It has been four years now since Prime Minister Narendra Modi
went on national television to declare that currency notes of the Rs 500 and Rs 1,000 denominations would cease to be legal tender overnight. In these years, demonetisation
has ceased to be a major subject of discussion. However, it is fair to say that demonetisation
remains a controversial policy intervention and its benefits, if any, are even with hindsight hard to discern. This did not stop Mr Modi from tweeting in support of the move on Monday. The prime minister gave three broad areas in which demonetisation
had been a success: In the reduction of black money; in increasing tax compliance; and boosting transparency. Some other officials, including the chief economic adviser, have also defended the policy recently.
From the government’s point of view, demonetisation needs to be seen as part of a series of steps intended to increase formalisation in the economy and to step up digitisation, especially of payments. Many of these, including the growth of the JAM (Jan Dhan, Aadhaar, and mobile) trinity and the increasing effectiveness of the United Payments Interface, or UPI, are indeed unquestionable positives from the point of view of increasing convenience and transparency. Yet their very success, and demonetisation’s place in the sequence of policy actions, make it hard to separate the effects of the note ban from those of these other policies. Was demonetisation an essential part of a formalisation and digitisation package? Can it be evaluated separately from the other policies? These questions remain unanswered in the government’s account. The data on this issue does not seem to support the government’s claim unequivocally. While the immediate payment system, or IMPS, has seen faster growth after demonetisation than prior to it, mobile transactions as a percentage of all transactions have largely returned to its pre-demonetisation growth trend. Currency in circulation as a percentage of gross domestic product was 12.1 in 2015-16, the last full financial year prior to demonetisation, when the ratio fell sharply. But by 2018-19, according to the Reserve Bank of India, it was back up to 11.2 per cent. Economists’ warnings that it is hard for acts such as demonetisation to change consumer behaviour in a sustainable manner seem to have been borne out.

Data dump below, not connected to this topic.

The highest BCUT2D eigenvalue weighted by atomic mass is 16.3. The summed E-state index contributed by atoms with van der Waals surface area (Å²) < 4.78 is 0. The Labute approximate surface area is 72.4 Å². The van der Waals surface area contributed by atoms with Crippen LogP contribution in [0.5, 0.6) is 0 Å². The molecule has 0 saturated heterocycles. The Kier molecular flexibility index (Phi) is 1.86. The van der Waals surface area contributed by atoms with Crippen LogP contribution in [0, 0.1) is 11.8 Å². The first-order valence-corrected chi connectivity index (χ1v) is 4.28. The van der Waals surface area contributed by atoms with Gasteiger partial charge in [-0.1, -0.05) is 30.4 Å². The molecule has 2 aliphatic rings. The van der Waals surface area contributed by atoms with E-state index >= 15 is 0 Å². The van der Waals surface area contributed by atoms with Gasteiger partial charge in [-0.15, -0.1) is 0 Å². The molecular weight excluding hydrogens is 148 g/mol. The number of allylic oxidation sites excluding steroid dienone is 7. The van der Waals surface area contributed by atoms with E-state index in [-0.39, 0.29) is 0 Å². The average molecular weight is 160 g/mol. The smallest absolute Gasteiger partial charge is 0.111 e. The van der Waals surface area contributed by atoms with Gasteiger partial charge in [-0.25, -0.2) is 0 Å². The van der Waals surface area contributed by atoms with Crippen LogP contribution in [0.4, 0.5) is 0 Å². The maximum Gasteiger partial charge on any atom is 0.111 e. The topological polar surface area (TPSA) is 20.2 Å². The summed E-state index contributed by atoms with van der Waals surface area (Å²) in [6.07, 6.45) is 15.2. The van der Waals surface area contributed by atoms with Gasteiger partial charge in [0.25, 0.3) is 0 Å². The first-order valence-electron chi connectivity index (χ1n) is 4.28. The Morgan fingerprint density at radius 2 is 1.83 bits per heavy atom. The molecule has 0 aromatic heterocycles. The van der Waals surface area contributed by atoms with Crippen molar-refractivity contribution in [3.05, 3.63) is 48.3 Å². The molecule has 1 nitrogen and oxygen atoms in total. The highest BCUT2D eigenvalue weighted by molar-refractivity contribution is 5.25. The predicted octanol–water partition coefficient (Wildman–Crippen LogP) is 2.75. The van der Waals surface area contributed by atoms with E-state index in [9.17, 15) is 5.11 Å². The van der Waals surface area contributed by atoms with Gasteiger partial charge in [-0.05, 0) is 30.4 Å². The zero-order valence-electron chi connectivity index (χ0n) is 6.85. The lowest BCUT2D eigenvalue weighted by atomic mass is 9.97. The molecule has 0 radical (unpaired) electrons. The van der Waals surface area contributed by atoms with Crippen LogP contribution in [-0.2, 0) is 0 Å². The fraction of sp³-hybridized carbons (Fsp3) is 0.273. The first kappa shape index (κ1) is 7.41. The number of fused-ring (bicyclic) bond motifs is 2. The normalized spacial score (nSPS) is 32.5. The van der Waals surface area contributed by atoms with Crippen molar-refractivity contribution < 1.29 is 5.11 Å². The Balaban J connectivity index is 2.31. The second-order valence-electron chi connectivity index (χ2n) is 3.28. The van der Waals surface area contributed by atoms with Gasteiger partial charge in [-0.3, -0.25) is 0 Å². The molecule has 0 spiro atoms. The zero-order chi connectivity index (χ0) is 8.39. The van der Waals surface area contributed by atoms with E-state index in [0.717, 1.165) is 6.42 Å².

When it comes to Mr Modi’s arguments on tax evasion, transparency, and black money, it is even harder to effectively declare success. Certainly, tax buoyancy increased in the years immediately after demonetisation. But it did so only when compared to those years immediately prior to demonetisation. It merely returned to the levels seen in 2012-13, and remained far below its pre-financial crisis thresholds. In terms of increasing the tax net, according to the finance ministry in Parliament, only 58 million income-tax returns were filed by individual taxpayers for the financial year 2018-19 till February 2020. And only 14.6 million individual taxpayers filed returns declaring income above Rs 5 lakh. This is in spite of not just demonetisation but multiple other attempts to plug tax leakage, including tax deduction at source on large cash withdrawals, the growth of Aadhaar, and so on. Finally, black money
might have taken a one-time hit —but it is a flow as much as a stock. Given the amount of cash returned to banks, the size of the one-time hit is not clear, either.
The arguments on the negative side are clear. Informal enterprises in particular had diminished capacity after demonetisation and were further hurt by goods and services tax and then by the lockdown. Employment generation has also been hurt, according to various surveys. Even with hindsight, it is hard to claim that the possible positives of demonetisation outweigh the obvious negatives.